What are macronutrients?

/What are macronutrients?
What are macronutrients?

What are macronutrients?

When you exercise, hormonal processes take place in your body. It’s important to know at what times your body needs testosterone, a growth hormone or insulin. Nutrition contributes to the activation of hormonal processes and therefore it is necessary – when you exercise intensively – to know when to eat what.

Macronutrients
The body needs macronutrients to make sure the training is effective. Macro means big; therefore macronutrients are the nutrients your body needs to a large extent. Macronutrients are classified into three major groups:

  1. Carbohydrates
  2. Fats
  3. Proteins

Research shows that protein is the most saturated, followed by carbohydrate, and then by fat. This means that when you follow a high protein diet, you are less hungry and have less of an appetite. Women who work out were tested in a study on different types of diets that focused on one of the three macronutrients. It appears that with the protein diet, satiation is higher throughout the day, while hunger and appetite are lesser (Westerterp-Plantenga, 2005). If you want to grow a muscular body, it’s very important that you know how much your body needs macronutrients. It is also necessary to know how many macronutrients you need to ingest and when you it’s best to eat which type. Micronutrients are nutrients of which less than one gram per day is absorbed through food, such as minerals, vitamins and trace elements.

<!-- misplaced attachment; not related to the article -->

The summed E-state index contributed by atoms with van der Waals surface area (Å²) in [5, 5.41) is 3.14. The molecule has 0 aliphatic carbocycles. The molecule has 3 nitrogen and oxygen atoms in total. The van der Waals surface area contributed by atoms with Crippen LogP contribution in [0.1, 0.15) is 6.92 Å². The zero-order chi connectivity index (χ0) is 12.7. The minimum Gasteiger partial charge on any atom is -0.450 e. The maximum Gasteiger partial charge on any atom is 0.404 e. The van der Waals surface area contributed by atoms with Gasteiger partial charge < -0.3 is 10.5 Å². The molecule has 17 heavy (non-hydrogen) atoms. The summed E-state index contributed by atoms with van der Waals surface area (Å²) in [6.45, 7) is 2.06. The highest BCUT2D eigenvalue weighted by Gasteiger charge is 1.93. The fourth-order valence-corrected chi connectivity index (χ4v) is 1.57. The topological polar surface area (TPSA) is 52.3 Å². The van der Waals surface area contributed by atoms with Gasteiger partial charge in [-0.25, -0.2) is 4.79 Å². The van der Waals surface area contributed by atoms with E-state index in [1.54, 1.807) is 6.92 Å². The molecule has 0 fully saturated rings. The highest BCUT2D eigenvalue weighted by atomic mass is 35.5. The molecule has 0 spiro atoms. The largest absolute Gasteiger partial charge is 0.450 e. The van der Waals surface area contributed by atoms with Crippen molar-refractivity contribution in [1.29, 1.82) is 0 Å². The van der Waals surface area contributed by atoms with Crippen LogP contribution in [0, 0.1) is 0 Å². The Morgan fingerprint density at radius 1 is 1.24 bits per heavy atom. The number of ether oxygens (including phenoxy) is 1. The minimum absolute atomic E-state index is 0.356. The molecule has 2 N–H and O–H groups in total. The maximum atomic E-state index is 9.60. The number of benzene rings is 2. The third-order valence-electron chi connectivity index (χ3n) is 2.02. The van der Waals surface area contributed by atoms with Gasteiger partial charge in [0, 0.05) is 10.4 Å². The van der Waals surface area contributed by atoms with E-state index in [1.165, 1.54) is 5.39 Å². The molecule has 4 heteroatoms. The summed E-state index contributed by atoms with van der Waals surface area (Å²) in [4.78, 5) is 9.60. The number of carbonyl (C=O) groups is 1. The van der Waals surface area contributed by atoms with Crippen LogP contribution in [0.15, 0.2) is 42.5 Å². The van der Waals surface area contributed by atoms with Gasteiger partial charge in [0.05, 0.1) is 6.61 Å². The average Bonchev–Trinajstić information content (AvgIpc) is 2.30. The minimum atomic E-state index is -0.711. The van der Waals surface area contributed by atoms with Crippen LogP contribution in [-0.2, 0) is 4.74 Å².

Balance
In order to find a good balance between exercising and macronutrients, it is first of all important to look at the type of energy balance. With a positive energy balance you have more energy than you actually consume and so you gain weight to some degree. Combining this positive balance with a proper diet and a power plan will allow you to grow muscle instead of weight. A neutral energy balance means that you consume as much energy as you use and in this case you stay the same weight. With a negative energy balance you lose weight because you consume more energy than you have (an energy shortage). Combining this type of balance with the proper nutrition of macronutrients and following a solid training schedule will over time burn more fat and grow more muscle mass.

Training muscles
Depending on what your goals is, the amount of macronutrients is looked into. For example, if you want to increase muscle mass, it’s important that you have a positive balance so that there is additional energy for muscle building. You need to make sure that you get 200-500 calories a day more than your daily calorie requirement. Cutting is burning fat, but it’s always important to keep as much muscle as possible. Therefore, you must be in a negative balance. You make sure that you receive 200-500 fewer calories per day than the usual daily amount. It is important to measure your fat percentage and body weight during your training every few weeks. Depending on this, you can adjust your diet to what best fits your situation.

Watch the amount